LibraryToggle FramesPrintFeedback

Example 2.3 shows a root resource class that provides access to a sub-resource.

Example 2.3. Root resource class

package demo.jaxrs.server;

import javax.ws.rs.DELETE;
import javax.ws.rs.GET;
import javax.ws.rs.POST;
import javax.ws.rs.PUT;
import javax.ws.rs.Path;
import javax.ws.rs.PathParam;
import javax.ws.rs.QueryParam;
import javax.ws.rs.core.Response;

@Path("/customerservice/") 1
public class CustomerService
{
  public CustomerService() 2
  {
    ...
  }

  @GET 3
  public Customer getCustomer(@QueryParam("id") String id)
  {
    ...
  }

  @DELETE
  public Response deleteCustomer(@QueryParam("id") String id)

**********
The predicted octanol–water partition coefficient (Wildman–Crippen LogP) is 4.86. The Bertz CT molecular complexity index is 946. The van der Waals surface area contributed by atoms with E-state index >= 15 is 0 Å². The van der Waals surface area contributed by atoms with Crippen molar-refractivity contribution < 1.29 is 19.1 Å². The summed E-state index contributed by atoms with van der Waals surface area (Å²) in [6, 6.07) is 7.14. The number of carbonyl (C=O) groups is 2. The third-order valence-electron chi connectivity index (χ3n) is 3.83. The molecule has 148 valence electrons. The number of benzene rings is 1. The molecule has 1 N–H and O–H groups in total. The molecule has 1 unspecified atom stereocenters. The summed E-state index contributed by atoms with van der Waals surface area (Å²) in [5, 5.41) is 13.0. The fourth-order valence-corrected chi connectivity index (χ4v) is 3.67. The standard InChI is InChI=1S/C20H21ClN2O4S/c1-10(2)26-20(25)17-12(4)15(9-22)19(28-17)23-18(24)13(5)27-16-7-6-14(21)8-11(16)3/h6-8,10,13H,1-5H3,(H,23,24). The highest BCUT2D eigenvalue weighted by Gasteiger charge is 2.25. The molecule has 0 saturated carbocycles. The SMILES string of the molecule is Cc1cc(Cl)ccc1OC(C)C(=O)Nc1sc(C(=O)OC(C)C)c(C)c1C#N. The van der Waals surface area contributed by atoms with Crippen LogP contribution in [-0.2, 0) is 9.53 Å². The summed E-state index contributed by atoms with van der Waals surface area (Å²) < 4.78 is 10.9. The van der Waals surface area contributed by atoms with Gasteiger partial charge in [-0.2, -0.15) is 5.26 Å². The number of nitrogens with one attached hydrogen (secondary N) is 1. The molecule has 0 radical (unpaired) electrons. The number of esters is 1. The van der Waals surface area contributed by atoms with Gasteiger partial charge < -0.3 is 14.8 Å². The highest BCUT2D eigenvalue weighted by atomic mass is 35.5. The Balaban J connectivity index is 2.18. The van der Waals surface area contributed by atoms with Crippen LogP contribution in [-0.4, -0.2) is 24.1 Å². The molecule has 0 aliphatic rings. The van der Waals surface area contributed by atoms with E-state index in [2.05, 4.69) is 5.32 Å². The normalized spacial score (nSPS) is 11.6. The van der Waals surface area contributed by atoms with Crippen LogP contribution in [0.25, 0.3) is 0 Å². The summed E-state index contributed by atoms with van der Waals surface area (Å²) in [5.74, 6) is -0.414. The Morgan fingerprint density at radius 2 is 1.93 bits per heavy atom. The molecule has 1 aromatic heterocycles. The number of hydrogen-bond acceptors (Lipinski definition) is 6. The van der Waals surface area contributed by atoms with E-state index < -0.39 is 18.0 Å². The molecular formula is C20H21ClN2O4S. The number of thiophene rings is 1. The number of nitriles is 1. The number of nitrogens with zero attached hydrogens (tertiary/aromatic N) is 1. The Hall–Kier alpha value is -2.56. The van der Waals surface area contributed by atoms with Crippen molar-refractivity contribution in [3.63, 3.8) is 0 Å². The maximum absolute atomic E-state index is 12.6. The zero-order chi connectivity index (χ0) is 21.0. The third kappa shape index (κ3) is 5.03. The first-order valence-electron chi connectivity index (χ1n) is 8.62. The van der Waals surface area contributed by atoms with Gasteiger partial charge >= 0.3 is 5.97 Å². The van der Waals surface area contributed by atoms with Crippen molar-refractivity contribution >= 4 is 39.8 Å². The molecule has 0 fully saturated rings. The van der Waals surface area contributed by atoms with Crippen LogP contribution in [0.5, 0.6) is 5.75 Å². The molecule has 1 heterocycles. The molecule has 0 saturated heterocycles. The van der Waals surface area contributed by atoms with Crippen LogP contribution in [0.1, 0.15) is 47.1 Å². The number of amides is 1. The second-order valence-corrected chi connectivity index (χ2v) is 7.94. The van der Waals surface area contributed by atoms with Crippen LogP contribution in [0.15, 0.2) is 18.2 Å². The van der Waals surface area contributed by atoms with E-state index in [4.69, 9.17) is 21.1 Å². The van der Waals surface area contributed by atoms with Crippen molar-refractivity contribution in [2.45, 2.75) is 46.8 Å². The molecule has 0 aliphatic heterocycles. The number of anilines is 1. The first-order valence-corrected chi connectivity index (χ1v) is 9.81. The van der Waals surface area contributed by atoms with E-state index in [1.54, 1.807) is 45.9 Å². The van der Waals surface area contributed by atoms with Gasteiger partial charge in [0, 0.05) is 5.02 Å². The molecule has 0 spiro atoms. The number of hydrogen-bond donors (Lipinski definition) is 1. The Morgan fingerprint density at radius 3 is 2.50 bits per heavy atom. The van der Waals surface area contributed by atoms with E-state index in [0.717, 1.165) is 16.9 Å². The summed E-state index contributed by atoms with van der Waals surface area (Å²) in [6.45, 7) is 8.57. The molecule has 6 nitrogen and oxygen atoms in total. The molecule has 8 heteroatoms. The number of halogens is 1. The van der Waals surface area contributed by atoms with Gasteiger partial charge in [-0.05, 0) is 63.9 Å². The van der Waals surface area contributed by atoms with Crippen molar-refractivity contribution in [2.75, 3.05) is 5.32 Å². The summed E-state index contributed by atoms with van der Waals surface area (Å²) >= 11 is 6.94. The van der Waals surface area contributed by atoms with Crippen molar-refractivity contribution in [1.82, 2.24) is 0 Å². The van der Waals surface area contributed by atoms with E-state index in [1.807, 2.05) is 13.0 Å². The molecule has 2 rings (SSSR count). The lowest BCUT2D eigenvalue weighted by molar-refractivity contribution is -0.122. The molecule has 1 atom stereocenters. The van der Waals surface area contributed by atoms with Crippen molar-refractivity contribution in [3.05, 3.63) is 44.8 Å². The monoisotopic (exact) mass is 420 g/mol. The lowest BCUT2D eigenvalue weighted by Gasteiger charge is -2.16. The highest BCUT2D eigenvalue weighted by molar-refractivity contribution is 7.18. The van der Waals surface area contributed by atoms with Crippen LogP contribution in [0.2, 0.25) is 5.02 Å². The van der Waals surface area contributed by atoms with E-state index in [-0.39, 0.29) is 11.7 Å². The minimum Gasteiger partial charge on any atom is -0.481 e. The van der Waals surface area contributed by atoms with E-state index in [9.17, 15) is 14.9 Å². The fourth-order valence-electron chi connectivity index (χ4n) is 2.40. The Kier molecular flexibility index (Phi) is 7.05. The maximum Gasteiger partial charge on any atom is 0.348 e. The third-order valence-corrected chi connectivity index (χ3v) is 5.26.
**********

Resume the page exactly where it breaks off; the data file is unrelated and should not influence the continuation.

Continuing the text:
{
    ...
  }

  @PUT
  public Response updateCustomer(Customer customer)
  {
    ...
  }

  @POST
  public Response addCustomer(Customer customer)
  {
    ...
  }

  @Path("/orders/{orderId}/") 4
  public Order getOrder(@PathParam("orderId") String orderId)
  {
    ...
  }

}

The class in Example 2.3 meets all of the requirements for a root resource class.

1

The class is decorated with the @Path annotation. The root URI for the resources exposed by the service is customerservice.

2

The class has a public constructor. In this case the no argument constructor is used for simplicity.

3

The class implements each of the four HTTP verbs for the resource.

4

The class also provides access to a sub-resource through the getOrder() method. The URI for the sub-resource, as specified using the the @Path annotation, is customerservice/order/id. The sub-resource is implemented by the Order class.

For more information on implementing sub-resources see Working with sub-resources.

Comments powered by Disqus